8. Get the most out of your kettle

Some of us overfill the kettle when we’re making a brew, however, this can cost you money and energy. Try and only boil the amount of water that you need. Most kettles now have a low minimum-fill line, and switch off as soon as they’ve boiled. You could go one step further and boil a full kettle in the morning and pour the remaining water into a large thermos flask to keep it warm for the rest of the day. This will save you boiling the kettle several times throughout the day to save you money and energy.

An older kettle will need to work harder and be on longer to boil the water you need. So if you have an older model, it may be time to switch to a newer energy-efficient model which will help you make savings in the long run. Remember to keep your kettle clean by descaling it regularly – if it’s full of limescale, you’ll be using more energy to boil the water, which can add to your energy bills.

9. Switch off vampire devices

The term, ’vampire device’, is used to describe electrical devices that continue to drain power when they’re plugged in but not actually being used, such as leaving a television on standby. Although this may be convenient, it will be contributing to your already increasing energy bill. And whilst it may not seem like a major problem in the short term, over the course of a year the aggregate cost of leaving multiple devices on standby can add a noticeable extra amount onto your bills. 


Some of the most common ‘vampire devices’ include microwaves, computer monitors, coffee machines, white goods and chargers. Some devices like a modem or a fridge do need to be kept on 24/7, but most electronic devices can be turned off at the plug when not in use in order to save money. By turning these off you could save up to £147 a year*7.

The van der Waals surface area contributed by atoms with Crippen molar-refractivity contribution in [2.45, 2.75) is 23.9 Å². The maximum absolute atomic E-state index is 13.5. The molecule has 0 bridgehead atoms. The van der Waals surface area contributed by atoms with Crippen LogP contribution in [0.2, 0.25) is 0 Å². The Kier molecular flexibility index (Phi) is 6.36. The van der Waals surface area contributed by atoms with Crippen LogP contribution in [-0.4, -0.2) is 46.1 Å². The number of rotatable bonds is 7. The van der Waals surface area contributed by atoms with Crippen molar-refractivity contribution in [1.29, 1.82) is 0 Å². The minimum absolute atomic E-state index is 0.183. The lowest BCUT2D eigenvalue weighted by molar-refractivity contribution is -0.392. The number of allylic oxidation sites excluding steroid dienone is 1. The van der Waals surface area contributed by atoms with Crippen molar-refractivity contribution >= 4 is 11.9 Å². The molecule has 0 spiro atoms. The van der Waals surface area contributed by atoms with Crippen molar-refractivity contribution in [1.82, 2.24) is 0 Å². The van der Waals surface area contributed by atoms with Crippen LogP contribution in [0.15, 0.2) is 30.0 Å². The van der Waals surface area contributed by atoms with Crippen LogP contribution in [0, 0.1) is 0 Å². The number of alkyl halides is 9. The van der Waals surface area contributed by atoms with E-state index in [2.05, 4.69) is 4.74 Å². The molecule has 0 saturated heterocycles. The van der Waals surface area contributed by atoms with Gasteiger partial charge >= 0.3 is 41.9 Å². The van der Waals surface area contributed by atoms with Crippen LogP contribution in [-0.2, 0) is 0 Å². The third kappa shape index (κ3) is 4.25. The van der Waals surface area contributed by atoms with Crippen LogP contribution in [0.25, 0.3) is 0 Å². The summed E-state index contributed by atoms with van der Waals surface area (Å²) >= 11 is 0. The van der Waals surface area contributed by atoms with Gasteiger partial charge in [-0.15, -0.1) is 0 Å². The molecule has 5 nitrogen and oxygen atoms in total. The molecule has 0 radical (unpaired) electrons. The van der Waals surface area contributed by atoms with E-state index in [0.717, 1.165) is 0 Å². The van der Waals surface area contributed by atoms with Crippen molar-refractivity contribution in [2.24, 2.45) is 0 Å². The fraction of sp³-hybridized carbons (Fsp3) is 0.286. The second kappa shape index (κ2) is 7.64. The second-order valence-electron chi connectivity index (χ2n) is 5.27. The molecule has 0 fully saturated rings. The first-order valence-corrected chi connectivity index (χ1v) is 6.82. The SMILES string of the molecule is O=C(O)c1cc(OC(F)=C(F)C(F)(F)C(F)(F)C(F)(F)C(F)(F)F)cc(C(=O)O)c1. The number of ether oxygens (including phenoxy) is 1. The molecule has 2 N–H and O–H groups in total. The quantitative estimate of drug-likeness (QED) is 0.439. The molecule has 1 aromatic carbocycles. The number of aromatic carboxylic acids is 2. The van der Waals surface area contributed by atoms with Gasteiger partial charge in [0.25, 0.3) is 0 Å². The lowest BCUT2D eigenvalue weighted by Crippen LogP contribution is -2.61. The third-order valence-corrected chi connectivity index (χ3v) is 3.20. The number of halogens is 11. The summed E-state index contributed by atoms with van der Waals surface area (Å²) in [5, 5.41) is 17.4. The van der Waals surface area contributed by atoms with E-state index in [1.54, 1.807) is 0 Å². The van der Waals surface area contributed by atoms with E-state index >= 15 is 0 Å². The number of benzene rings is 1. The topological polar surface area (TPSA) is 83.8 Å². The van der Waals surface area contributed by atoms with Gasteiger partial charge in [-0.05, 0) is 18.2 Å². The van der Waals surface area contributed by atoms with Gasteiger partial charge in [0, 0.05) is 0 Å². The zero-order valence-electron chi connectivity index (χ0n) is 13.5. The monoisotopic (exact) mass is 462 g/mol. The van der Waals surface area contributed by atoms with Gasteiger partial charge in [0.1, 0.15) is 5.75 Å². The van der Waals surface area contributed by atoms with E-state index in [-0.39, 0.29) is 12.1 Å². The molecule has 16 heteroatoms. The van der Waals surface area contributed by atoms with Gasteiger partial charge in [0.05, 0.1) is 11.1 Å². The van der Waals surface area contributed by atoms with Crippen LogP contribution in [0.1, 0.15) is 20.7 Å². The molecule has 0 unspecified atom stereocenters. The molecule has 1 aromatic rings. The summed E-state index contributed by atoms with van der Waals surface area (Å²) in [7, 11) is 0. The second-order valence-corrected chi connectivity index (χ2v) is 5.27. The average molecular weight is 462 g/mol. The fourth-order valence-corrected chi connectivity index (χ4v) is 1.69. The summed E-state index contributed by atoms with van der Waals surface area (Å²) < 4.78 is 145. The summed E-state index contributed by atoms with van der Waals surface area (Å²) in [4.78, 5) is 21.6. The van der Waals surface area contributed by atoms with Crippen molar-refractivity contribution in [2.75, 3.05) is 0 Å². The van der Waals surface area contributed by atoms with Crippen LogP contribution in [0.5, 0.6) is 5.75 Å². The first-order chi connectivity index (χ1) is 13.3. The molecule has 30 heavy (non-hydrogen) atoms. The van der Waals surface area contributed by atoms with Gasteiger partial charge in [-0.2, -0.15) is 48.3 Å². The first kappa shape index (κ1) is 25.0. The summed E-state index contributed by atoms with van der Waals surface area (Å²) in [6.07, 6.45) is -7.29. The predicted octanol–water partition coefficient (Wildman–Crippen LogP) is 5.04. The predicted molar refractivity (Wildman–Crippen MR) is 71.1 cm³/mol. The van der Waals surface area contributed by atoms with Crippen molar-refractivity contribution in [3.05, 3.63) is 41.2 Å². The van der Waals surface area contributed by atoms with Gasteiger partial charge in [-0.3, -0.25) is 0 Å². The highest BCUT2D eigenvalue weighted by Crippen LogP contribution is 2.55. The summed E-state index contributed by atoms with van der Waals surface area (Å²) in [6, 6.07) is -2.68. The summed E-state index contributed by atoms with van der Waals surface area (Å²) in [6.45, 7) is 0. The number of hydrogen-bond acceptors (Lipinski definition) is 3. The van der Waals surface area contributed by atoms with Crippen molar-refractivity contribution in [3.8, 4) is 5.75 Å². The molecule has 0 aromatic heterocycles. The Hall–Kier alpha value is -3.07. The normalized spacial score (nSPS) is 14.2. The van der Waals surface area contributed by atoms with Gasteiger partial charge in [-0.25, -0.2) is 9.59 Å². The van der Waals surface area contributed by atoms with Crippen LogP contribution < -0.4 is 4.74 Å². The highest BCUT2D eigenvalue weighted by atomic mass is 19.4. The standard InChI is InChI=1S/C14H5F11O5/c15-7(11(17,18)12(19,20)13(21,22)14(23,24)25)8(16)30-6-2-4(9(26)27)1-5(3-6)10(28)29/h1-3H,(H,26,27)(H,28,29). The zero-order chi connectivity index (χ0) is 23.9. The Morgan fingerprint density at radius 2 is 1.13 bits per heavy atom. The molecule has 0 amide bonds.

How to seek help if you’re struggling to pay

For some, simply cutting down on usage or making small changes won’t save enough in order to make their energy bills more affordable. Some households may need extra help or support to pay their energy bills. If this is the case, contact your energy supplier as soon as possible.

Talking about it with your provider may feel like the last thing you want to do, but it’s the best way to get help. Your options could include agreeing a payment plan to pay each month by direct debit, signing up for a different tariff, more time to pay, payment breaks or they may have grants and schemes or hardship funds you could access. Energy suppliers have to take certain steps before cutting off your supply so if you’re honest with them, they will help you find ways to pay first.


For immediate help if you are in an urgent financial crisis there are many organisations and charities that can help provide support too including Citizens Advice, MoneyHelper, National Energy Action, National Debtline and StepChange.